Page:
Differently abled or disability is defined as limitation of a person’s ability to carry out the activities of daily living, to the extent that he or she may need help in doing so. The American Disabilities Act of 1990 defines disability, as ‘physical or a mental impairment that substantially limits one or more of life abilities’.
Such impairment may include physical, sensory and cognitive or intellectual impairment. Mental disorders, such as psychiatric or psychosocial disability or various types of diseases such as TB, HIV, stroke, spinal cord injuries, Arthritis, Alzheimer may be also considered as disabilities.
A disability may occur during a person’s lifetime or exist from birth. The WHO define it as a “restriction or lack (resulting from an impairment) of ability to perform an activity in the manner or within the range of considered normal for a human being” – a functional limitation or activity restriction by an impairment.
Impairment would mean “any loss or abnormality caused of psychological, physiological or anatomical structure or function such as loss of limb, organ or other body structure, as well as defects or loss of a mental function. The definition of ‘disabled person’ according to the Declaration on the Rights of the Disabled Persons proclaimed by the United Nations Assembly on December 9, 1975 is: “any person unable to ensure by himself, wholly or partially, the necessities of a normal individual and/or social life, as a result of deficiency, either congenital or not, in his or her physical or mental capabilities.”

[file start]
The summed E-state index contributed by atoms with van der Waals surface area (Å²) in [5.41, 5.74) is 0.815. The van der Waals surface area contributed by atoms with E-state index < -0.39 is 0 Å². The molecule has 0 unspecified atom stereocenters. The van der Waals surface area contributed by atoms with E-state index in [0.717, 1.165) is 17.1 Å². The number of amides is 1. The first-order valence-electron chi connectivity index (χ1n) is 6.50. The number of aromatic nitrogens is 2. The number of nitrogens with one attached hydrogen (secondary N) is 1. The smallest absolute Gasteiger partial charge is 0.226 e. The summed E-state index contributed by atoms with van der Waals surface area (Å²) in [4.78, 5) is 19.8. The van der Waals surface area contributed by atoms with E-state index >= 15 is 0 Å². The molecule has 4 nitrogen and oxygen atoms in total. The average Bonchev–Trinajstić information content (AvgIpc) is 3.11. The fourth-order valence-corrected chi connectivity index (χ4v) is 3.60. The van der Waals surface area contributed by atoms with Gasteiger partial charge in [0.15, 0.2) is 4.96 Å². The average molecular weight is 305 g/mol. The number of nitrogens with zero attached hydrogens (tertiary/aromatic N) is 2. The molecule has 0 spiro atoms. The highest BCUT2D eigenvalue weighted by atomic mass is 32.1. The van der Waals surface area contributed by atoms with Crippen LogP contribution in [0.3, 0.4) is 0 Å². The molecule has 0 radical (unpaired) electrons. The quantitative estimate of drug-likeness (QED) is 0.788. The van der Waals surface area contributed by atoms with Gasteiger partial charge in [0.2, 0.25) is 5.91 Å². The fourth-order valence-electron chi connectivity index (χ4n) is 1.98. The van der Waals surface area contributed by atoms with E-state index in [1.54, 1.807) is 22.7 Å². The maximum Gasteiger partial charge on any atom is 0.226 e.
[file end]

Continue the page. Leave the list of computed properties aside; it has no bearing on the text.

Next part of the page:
The World Health Organization estimates that about 650 million (about 10 per cent of the world population) around the world are differently abled people and of this it estimates, 80 per cent live in developing countries. In a number of countries, people with disabilities are entitled to a range of benefits, such as, attendance and mobility allowances, free medical facilities, concessions in parking and on public transport. Many countries have enacted ‘Equal opportunities legislation’ to ensure that people with disabilities are not discriminated against, in the workplace. According to the Sri Lankan National Census 2002, the number of people disadvantaged due to disability stands at 1,629,000. This may not be a correct figure now, as the ‘civil war’ that ravaged the country, during the last few years had affected many mentally and physically. Number of people, both civilians and fighters, on both sides have been affected physically and psychologically. Many have lost their limbs due to artillery fire and due to bombardment from the air and many have become mentally deranged having witnessed the loss of their kith and kin.
Many of the disadvantaged are hidden from society – they shy away because a large section of the society shuns them. Social exclusion of persons with disabilities lies at the core of the problem often defining the path the people take and treated, to how they are perceived and treated. When people are stymied at every turn by social stigma it is difficult for those to survive in society. Anxiety and hopelessness can cripple them more than their physical and mental limitations and dwindling options. Insulting terminology such as nondiya (lame fellow), pissa (mad fellow) used by people, who are fortunate not to be affected by disabilities, add to their suffering. Depression can set in and the spectre of hunger, makes their lives miserable. Most of them live in deplorable conditions owing to physical and civil barriers, which prevent their integration and full participation in the community. As a result they are segregated and deprived of virtually of their rights and lead a wretched and marginal life.
The treatment meted out to the disabled persons, defines the inner characteristics of a society and highlights the cultural values that sustain it. Surely with the great traditions of Buddhism and Hinduism, the major religions of the country, Sri Lankans should be able to play a more vital role in alleviating the sufferings of the disabled?